Why Capital Markets?

As countries and markets develop, investors will start looking at different forms and classes of investments with real returns coming for those looking at the longer-term. It is time for a cultural shift from relying primarily on savings. Several thousand new accounts had opened up this year – probably close to 9,000 – which is up about 90% from the last year. Over 50% of these accounts are owned by investors averaging 25 years of age.

As the country’s investment landscape matures, we need to start looking for various types of investments depending the need for short or longer term income/savings risk appetite, Our market has more investment avenues than people realise and although we are small, we are usually insulated from negative global events. We can see that following the lockdown in Q2, the stock market started picking up a bit in Q3 and has now started to accelerate in Q4 2020. The sentiment is positive and there are stocks which are popular due to financial fundamentals and not just a casino type craze.

Inflation has been fairly under control; sitting 4% in September on the back of supply chain dynamics being restricted and global oil prices. In terms of credit growth to the Government, year-on-year there is about a 40% growth. The Central Bank of Sri Lanka has promoted reduced rates to promote economic growth by facilitating lending. However, attractive deposit rates are no longer available to people.

The market saw foreign outflows of retail and high net worth individuals and institutions. Earnings growth this second quarter has dropped about 43% because of the situation. What is the solution? Do you participate despite the sentiments? One-year returns are fairly volatile with a high probability of loss. But this changes over the longer term. On a non-annualised basis our shares have gone up by 1,750%. The power of holding period returns is great. The market has come down over 25%. Choose some good companies and weather the storm and the potential for greater returns is very much on the cards.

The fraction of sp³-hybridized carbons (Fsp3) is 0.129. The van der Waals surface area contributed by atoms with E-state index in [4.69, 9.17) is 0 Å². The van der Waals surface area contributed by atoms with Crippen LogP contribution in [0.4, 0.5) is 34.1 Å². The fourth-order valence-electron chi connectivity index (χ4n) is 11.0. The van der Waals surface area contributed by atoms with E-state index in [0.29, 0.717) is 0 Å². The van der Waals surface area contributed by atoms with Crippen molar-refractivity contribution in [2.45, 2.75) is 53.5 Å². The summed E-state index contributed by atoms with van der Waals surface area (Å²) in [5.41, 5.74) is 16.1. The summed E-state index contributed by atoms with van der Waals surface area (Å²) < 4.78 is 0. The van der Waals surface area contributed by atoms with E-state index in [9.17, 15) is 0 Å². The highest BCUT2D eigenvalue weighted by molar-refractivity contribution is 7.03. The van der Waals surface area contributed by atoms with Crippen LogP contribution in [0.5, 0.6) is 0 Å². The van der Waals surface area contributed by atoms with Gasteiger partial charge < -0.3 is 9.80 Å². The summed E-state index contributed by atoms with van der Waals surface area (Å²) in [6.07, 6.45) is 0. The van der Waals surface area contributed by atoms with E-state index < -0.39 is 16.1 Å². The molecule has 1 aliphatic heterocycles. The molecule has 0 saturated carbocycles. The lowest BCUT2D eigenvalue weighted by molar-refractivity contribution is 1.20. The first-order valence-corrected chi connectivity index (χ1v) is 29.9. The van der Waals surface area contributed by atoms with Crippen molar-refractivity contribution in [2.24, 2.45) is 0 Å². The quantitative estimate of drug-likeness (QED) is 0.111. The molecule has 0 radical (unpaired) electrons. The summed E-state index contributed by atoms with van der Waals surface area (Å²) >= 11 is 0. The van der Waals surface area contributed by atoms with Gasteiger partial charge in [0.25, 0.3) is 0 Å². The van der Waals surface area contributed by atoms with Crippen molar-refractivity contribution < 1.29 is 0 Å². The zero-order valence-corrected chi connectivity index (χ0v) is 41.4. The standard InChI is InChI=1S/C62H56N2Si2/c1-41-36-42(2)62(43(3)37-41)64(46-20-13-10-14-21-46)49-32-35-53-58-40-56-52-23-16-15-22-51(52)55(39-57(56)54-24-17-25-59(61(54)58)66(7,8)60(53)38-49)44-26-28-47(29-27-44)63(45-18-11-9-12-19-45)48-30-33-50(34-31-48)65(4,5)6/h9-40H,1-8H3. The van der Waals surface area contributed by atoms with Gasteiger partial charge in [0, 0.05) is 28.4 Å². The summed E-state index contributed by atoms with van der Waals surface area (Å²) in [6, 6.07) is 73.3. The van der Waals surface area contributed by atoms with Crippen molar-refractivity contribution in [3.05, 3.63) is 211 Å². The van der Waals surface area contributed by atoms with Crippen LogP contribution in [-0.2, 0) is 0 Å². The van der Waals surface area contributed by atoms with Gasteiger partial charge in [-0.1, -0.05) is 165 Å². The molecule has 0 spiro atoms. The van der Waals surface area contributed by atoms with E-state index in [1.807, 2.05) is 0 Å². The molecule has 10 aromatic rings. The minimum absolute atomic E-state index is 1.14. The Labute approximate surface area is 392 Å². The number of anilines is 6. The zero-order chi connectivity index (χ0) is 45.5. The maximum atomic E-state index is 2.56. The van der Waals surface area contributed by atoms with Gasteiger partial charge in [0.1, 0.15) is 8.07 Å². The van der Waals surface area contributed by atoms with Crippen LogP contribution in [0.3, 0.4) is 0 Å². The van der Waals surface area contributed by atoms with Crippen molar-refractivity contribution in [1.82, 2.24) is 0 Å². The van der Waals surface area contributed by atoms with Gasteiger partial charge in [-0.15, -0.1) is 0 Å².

Sri Lanka is possibly at the at the bottom of the interest rate cycle and it is likely that the exchange rate will stay stable the rest of this year. However, foreign debt payments will challenge our position for the next few years with the country needing some capital infusion into its reserves. A global bounce back is anticipated next year, particularly if Covid19 is brought under control. Interest rates would have to be maintained at current levels until economic activity picks up. External shocks are becoming a new normal for most economies and such shocks are partly managed by maintaining low interest rates.

In general, equity outperforms fixed income assets and this had been seen across many markers. As a country’s economy develops, there are structural change in interest rates and as Sri Lanka  goes back to middle income and then potentially the high-income category, we cannot expect 15 – 20% interest rates. That is where equity as a particular asset class becomes interesting and presently, valuations are very attractive. Considering inflation at 5.5%, with Fixed Deposit rates at 5% and Treasury Bills at 4.99% we are now effectively exhibiting negative real rates.

If we were to look at the Sri Lankan market in terms of sectors, banking would be the only one that stands out. Investors should look at the longer-term, even sectors like power where effectively it is a long-term contract with the government and one gets a return on payment in 20 years. It is not just about price – we must realise that good companies will be expensive and the trajectory of where they are going will significantly outweigh a company which is very cheap.